By Kunjila Mascillamani
Remember when we heard about Malayalam actors Manju Warrier and Dileep separating in 2014? Malayalis seemed to be a sadistic lot then because the first question everyone asked was if Warrier was going to ‘return’ to films. [She did, eventually]. To one generation of Malayalis, Warrier’s getting married at an early stage of her career when she shone like a diamond had been a serious loss. But the idea that she might work after marriage had never come up. Now that the marriage was over, there was so much speculation as to what the reason for the break-up was. And ‘whose fault’ it was.
It was reported that after the separation, Dileep, her ex-husband, was placing obstacles in the path of her return to films. A big shot director who had announced a project with Warrier was later seen backing out. There was even talk that there was an unofficial ban placed by Dileep on actor Bhavana for having helped Manju Warrier during those trying times. When Warrier did make a comeback, the film, How Old Are You? (directed by Rosshan Andrrews) was celebrated across generations. It looked a little too much of a coincidence that the film was about a married woman trying to come out of the oppression of marriage and family by starting a terrace vegetable garden. Some people like me watched it because it represented the victory of a woman crossing the many sexist hurdles of the film industry. Warrier’s character’s enterprise later went on to inspire other women in Kerala (to start terrace gardens in a big way and presumably to examine the garden of their domestic lives). The film was a box office triumph.
This week I was reminded of all this when news broke about Malayali actor Amala Paul’s impending divorce. Paul, a 28-year-old actor, has a highly successful career in Malayalam, Tamil and Telugu. I remember her 2012 film Run Baby Run as the first film in which I did not drool over Mohanlal because I was too busy drooling over Paul. This week, when I first heard about Paul’s divorce, for a moment I felt sad, because I too had enjoyed looking at the pictures of her wedding in 2014. She had looked so happy then and certainly this must be a difficult moment for her. But very soon I felt happy. Does this sound ruthless?
The truth is that her separation cast light on the level of sexism that operates in the film industry. Actually, perhaps we should credit Paul’s father-in-law, AL Azhagappan, who is a producer and upcoming actor in the Tamil industry, for his high commitment to telling the truth.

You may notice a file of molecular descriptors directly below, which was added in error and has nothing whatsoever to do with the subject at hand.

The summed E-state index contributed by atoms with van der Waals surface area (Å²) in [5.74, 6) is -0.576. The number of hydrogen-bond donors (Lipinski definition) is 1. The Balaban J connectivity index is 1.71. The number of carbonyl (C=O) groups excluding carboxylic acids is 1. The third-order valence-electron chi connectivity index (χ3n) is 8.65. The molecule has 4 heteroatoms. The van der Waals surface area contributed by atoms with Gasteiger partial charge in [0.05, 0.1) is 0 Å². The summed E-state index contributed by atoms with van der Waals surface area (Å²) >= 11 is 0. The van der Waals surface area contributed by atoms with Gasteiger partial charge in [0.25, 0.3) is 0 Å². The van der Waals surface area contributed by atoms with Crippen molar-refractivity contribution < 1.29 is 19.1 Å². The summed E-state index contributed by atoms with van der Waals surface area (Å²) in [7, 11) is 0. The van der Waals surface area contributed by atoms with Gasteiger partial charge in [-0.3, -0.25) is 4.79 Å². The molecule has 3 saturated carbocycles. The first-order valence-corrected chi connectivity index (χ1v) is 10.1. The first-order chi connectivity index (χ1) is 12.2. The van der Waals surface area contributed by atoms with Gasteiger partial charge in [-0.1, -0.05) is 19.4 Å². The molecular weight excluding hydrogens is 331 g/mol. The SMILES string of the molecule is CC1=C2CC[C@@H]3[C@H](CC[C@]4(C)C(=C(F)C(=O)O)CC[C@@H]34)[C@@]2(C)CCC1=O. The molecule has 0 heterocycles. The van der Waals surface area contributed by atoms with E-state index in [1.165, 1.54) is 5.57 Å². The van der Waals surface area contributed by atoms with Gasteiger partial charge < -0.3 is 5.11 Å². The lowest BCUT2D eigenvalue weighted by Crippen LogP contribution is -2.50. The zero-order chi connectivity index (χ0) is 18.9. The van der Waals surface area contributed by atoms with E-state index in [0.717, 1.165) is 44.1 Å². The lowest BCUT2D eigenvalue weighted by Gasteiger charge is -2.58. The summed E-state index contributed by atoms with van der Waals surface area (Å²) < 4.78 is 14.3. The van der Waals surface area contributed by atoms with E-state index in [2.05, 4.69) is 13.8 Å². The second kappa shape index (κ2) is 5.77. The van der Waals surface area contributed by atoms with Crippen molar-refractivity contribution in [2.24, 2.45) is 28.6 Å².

Until Paul, no one would publicly say that they had a problem with female actors continuing with their careers after they got married. Every time male actors are asked why their talented wives had given up acting after they married they’d be quick to respond that it was not them, it was their wives’ decision. We had to believe it since the women themselves never contested it. Some of Malayalis’ favourite female leads like Parvathy and Samyuktha Varma married men from the same industry who maintained that the decision to give up acting was that of their wives.
This time, though the husband’s family has helpfully spoken up. They have spoken about how Ms Paul continued to act after her marriage (she went on a “signing spree”, they claim) and how that was not acceptable to them. This is delightful. Not because they find it a problem that the woman chose to work after wedlock, but because we now have an official version of what happens when female actors get married. After all Azhagappan, Paul’s father-in-law, is a producer and actor in the same industry of which she is a part. He was even the President of Tamil Nadu Producers’ Council back in 2004. Unabashedly, he has spelt it out for the world to hear. “She went ahead and signed more projects. She never bothered to consult with us or even Vijay [his son]. This created trouble between them. After a few fights, she told us that she won’t be doing any more films. However, she didn’t keep her word.”
Vijay, her husband, who is a successful director in the Tamil film industry, has made his stance clear too. Well, if you can call it a stance when a grown man has this to say about the state of his marriage: “I will go by my parents’ decision.”
So we now have the ‘choice’ that female actors are presented with if they get married. You don’t get to have everything. You are a woman, remember.
Amala Paul and others like her are being told that they have to choose between married life and a career. We hope they remember this isn’t the truth. And that they should — like Amala Paul — look suspiciously at all “either/or” truths.